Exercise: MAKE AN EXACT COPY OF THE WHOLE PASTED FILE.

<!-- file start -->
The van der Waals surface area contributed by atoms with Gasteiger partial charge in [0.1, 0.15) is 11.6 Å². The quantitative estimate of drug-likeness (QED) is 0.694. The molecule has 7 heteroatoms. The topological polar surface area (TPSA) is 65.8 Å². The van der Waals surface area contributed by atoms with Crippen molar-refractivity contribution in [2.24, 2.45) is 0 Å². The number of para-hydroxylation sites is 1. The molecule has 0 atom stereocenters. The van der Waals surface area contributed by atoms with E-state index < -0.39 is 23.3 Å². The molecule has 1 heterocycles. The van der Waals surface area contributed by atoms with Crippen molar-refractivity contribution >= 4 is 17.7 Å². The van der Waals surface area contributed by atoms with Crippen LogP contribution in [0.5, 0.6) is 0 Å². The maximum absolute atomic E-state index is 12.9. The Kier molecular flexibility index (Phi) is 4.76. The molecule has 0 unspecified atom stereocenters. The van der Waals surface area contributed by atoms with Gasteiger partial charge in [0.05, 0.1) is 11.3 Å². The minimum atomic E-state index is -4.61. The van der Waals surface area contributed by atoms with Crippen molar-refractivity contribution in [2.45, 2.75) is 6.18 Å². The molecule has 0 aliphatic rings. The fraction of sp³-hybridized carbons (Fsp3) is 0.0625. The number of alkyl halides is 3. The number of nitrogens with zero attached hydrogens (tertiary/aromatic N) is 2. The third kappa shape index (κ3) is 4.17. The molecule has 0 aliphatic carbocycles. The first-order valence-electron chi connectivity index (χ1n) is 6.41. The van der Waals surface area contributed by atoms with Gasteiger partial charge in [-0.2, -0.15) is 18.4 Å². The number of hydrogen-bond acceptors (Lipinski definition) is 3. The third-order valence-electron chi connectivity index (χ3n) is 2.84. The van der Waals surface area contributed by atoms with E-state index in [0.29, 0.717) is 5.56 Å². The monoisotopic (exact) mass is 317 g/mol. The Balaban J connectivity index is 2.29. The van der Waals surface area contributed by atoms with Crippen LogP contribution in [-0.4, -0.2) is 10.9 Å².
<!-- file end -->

The van der Waals surface area contributed by atoms with Gasteiger partial charge in [0.1, 0.15) is 11.6 Å². The quantitative estimate of drug-likeness (QED) is 0.694. The molecule has 7 heteroatoms. The topological polar surface area (TPSA) is 65.8 Å². The van der Waals surface area contributed by atoms with Crippen molar-refractivity contribution in [2.24, 2.45) is 0 Å². The number of para-hydroxylation sites is 1. The molecule has 0 atom stereocenters. The van der Waals surface area contributed by atoms with E-state index < -0.39 is 23.3 Å². The molecule has 1 heterocycles. The van der Waals surface area contributed by atoms with Crippen molar-refractivity contribution >= 4 is 17.7 Å². The van der Waals surface area contributed by atoms with Crippen LogP contribution in [0.5, 0.6) is 0 Å². The maximum absolute atomic E-state index is 12.9. The Kier molecular flexibility index (Phi) is 4.76. The molecule has 0 unspecified atom stereocenters. The van der Waals surface area contributed by atoms with Gasteiger partial charge in [0.05, 0.1) is 11.3 Å². The minimum atomic E-state index is -4.61. The van der Waals surface area contributed by atoms with Crippen molar-refractivity contribution in [2.45, 2.75) is 6.18 Å². The molecule has 0 aliphatic rings. The fraction of sp³-hybridized carbons (Fsp3) is 0.0625. The number of alkyl halides is 3. The number of nitrogens with zero attached hydrogens (tertiary/aromatic N) is 2. The third kappa shape index (κ3) is 4.17. The molecule has 0 aliphatic carbocycles. The first-order valence-electron chi connectivity index (χ1n) is 6.41. The van der Waals surface area contributed by atoms with Gasteiger partial charge in [-0.2, -0.15) is 18.4 Å². The number of hydrogen-bond acceptors (Lipinski definition) is 3. The third-order valence-electron chi connectivity index (χ3n) is 2.84. The van der Waals surface area contributed by atoms with E-state index in [0.29, 0.717) is 5.56 Å². The monoisotopic (exact) mass is 317 g/mol. The Balaban J connectivity index is 2.29. The van der Waals surface area contributed by atoms with Crippen LogP contribution in [-0.4, -0.2) is 10.9 Å².